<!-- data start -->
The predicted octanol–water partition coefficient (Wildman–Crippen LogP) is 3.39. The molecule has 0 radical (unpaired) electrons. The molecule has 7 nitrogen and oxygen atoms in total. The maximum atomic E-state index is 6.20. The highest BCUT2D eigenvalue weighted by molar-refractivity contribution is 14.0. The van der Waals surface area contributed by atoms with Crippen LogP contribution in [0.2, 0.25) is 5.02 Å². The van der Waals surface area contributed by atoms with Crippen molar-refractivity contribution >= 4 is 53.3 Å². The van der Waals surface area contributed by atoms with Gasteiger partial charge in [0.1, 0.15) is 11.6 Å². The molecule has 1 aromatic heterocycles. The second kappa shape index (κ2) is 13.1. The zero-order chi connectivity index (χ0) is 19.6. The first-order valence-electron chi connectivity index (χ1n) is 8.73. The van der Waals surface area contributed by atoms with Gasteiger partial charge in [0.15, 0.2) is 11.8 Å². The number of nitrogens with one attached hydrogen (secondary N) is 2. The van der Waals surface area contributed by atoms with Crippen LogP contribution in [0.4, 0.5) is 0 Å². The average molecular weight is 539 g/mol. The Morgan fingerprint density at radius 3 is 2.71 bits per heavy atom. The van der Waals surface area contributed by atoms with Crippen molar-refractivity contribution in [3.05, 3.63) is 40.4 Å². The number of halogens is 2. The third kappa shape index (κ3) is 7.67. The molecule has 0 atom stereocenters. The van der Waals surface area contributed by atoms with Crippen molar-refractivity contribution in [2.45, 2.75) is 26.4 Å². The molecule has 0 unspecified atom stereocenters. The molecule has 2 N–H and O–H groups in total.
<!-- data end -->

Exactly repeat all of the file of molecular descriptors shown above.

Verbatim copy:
The predicted octanol–water partition coefficient (Wildman–Crippen LogP) is 3.39. The molecule has 0 radical (unpaired) electrons. The molecule has 7 nitrogen and oxygen atoms in total. The maximum atomic E-state index is 6.20. The highest BCUT2D eigenvalue weighted by molar-refractivity contribution is 14.0. The van der Waals surface area contributed by atoms with Crippen LogP contribution in [0.2, 0.25) is 5.02 Å². The van der Waals surface area contributed by atoms with Crippen molar-refractivity contribution >= 4 is 53.3 Å². The van der Waals surface area contributed by atoms with Gasteiger partial charge in [0.1, 0.15) is 11.6 Å². The molecule has 1 aromatic heterocycles. The second kappa shape index (κ2) is 13.1. The zero-order chi connectivity index (χ0) is 19.6. The first-order valence-electron chi connectivity index (χ1n) is 8.73. The van der Waals surface area contributed by atoms with Gasteiger partial charge in [0.15, 0.2) is 11.8 Å². The number of nitrogens with one attached hydrogen (secondary N) is 2. The van der Waals surface area contributed by atoms with Crippen LogP contribution in [0.4, 0.5) is 0 Å². The average molecular weight is 539 g/mol. The Morgan fingerprint density at radius 3 is 2.71 bits per heavy atom. The van der Waals surface area contributed by atoms with Crippen molar-refractivity contribution in [3.05, 3.63) is 40.4 Å². The number of halogens is 2. The third kappa shape index (κ3) is 7.67. The molecule has 0 atom stereocenters. The van der Waals surface area contributed by atoms with Crippen molar-refractivity contribution in [2.45, 2.75) is 26.4 Å². The molecule has 0 unspecified atom stereocenters. The molecule has 2 N–H and O–H groups in total.